We are our own worst critic. At least, I know I can be at the best of times, especially when it comes to certain areas inside and out. Talking about body image feels very personal to me, but in saying so, I feel that many people may feel the same. We all have something we are conscious of regardless of what other people may say. The reason practicing self love is so important, is because it allows us to accept ourselves wholly. Throughout the years, I have told my body certain things that are not true. It encouraged negative feelings towards my body, which can be so terribly damaging. Your body is keeping you alive. It is what works hard to keep you healthy and it wants you to enjoy life as much as possible. Speaking words of kindness and feeling comfortable in your body, will affect many aspects of your life.
In a visual society, we can be extremely observant of ourselves and the people around us. It’s in those moments, we need to take a step back and realise that it doesn’t matter what the heck other people think. There may always be someone who will judge one on the colour of their skin, the shape of their eyes, their physique or the texture of their hair. What ever it may be, you are the only person who can embrace and accept yourself as much as possible, without letting any words that may come in your mind or through your ears affect your perception of your true self.
Things I have said to my body that aren’t true:
1) You need to have a larger chest to be more feminine. When I was in my early teenage years, I always had an A cup which is one of the most petite sizes you can have. I was always the teenager who wore sports bras and camisoles. Today, I don’t wear bras unless I am exercising or wearing something a bit more lower cut. I embrace my body, because I wouldn’t want to alter it in anyway. Just know that whatever size you are, you are beautiful. A larger chest is thought of as feminine because it gives you more of a figure. I have previously written about the perks of having small breasts here and here.
2) If you lose more weight in your legs, you will feel happier. Being Skinny won’t make you happy. Happiness is a feeling. We sometimes materialise happiness. I don’t think true happiness can come from image or objects, but it is ultimately something that we experience and something we choose. Happiness is a choice. The idea that having thin legs would make one feel happy, really comes down to when I read various fashion magazines in my teen years. I thought to myself that having thinner legs were attractive. These days, I am happy to be healthy and have legs that are able to walk where ever I need to go. I am grateful for them being my main source of travel.
3) The more weight you lose, the better you’ll feel. This touches on the previous point on losing weight. In the media, there is a huge connection in losing weight and being happier. That is also similar with the connection that the more money you have, the happier you will be. Both are not necessarily true, because (as mentioned) happiness is a choice, regardless of the current situation. I used to think that looking as thin as I could be would make me feel beautiful, pretty and attractive. It’s not about losing weight, it’s really about living in a body that you feel most healthy and confident in.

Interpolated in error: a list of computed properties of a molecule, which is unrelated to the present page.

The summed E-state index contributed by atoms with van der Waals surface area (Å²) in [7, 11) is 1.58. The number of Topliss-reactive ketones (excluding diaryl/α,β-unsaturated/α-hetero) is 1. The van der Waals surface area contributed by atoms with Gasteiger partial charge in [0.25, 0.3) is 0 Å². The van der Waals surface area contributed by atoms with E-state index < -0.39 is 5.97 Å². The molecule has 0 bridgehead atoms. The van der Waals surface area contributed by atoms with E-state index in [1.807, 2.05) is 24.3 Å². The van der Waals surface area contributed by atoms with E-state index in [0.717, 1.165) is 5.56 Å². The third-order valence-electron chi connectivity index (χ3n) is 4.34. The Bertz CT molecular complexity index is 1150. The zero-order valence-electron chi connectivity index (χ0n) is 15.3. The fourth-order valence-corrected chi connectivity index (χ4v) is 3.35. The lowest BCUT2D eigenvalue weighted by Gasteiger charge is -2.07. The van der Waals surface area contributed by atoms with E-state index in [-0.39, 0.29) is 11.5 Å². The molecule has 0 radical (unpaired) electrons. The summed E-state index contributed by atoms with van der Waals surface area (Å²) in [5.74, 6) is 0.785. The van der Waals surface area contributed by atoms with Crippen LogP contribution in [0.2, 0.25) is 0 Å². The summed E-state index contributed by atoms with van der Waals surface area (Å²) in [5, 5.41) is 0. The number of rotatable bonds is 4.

4) I need a perfectly flat stomach to be attractive. I used to really believe this when I was 15. I ate very poorly after leaving home for the first year. At the uni hall I lived at they provided every meal, but I often skipped meals and bought boxes of cereals. I would end up having cereal for lunch and dinner several times a week, which is incredibly unhealthy and is also very unkind towards your body. Your metabolism actually slows down when you eat less and less. Eating a healthy and well balanced diet while exercising and drinking enough water, will maintain your metabolism. Every body shape is attractive, so long as you feel attractive in it. No one can tell you any different.
5) If my lashes were longer, I’d feel more beautiful. I feel like this one could be dedicated to a whole post itself. Mascara was the very first makeup that I started wearing as a teenager. It made me feel more uplifted when I was having a day where I just wanted to feel more awake. Anyone who knows me well, knows that I don’t like the idea of wearing fake lashes, because I have previously worn it once, and it tore my natural lashes. I wear a lot less makeup now, compared to my teenage years. My beauty routine is much more focused on skincare. We make up these definitions of what is beautiful, but really, your natural self is the most beautiful self you can be. I know that it is said often (and often not truly grasped), but it’s so incredibly true. No makeup can make up for your natural beauty.